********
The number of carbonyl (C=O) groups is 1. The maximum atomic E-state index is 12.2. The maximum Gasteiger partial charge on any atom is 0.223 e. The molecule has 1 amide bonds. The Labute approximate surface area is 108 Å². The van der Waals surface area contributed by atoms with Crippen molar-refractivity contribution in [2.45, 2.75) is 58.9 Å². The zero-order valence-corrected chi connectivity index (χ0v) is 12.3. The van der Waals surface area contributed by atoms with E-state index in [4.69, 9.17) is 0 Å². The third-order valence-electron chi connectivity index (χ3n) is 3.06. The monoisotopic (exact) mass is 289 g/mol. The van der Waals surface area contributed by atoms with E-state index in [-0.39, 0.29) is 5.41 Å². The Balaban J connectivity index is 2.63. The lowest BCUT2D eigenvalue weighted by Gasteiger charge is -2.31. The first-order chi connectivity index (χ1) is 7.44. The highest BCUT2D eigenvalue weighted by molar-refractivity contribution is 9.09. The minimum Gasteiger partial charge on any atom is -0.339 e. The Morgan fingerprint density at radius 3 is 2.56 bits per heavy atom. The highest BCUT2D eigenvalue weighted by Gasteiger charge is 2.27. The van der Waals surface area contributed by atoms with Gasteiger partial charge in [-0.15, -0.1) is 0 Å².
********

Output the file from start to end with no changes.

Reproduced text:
The number of carbonyl (C=O) groups is 1. The maximum atomic E-state index is 12.2. The maximum Gasteiger partial charge on any atom is 0.223 e. The molecule has 1 amide bonds. The Labute approximate surface area is 108 Å². The van der Waals surface area contributed by atoms with Crippen molar-refractivity contribution in [2.45, 2.75) is 58.9 Å². The zero-order valence-corrected chi connectivity index (χ0v) is 12.3. The van der Waals surface area contributed by atoms with E-state index in [4.69, 9.17) is 0 Å². The third-order valence-electron chi connectivity index (χ3n) is 3.06. The monoisotopic (exact) mass is 289 g/mol. The van der Waals surface area contributed by atoms with E-state index in [-0.39, 0.29) is 5.41 Å². The Balaban J connectivity index is 2.63. The lowest BCUT2D eigenvalue weighted by Gasteiger charge is -2.31. The first-order chi connectivity index (χ1) is 7.44. The highest BCUT2D eigenvalue weighted by molar-refractivity contribution is 9.09. The minimum Gasteiger partial charge on any atom is -0.339 e. The Morgan fingerprint density at radius 3 is 2.56 bits per heavy atom. The highest BCUT2D eigenvalue weighted by Gasteiger charge is 2.27. The van der Waals surface area contributed by atoms with Gasteiger partial charge in [-0.15, -0.1) is 0 Å².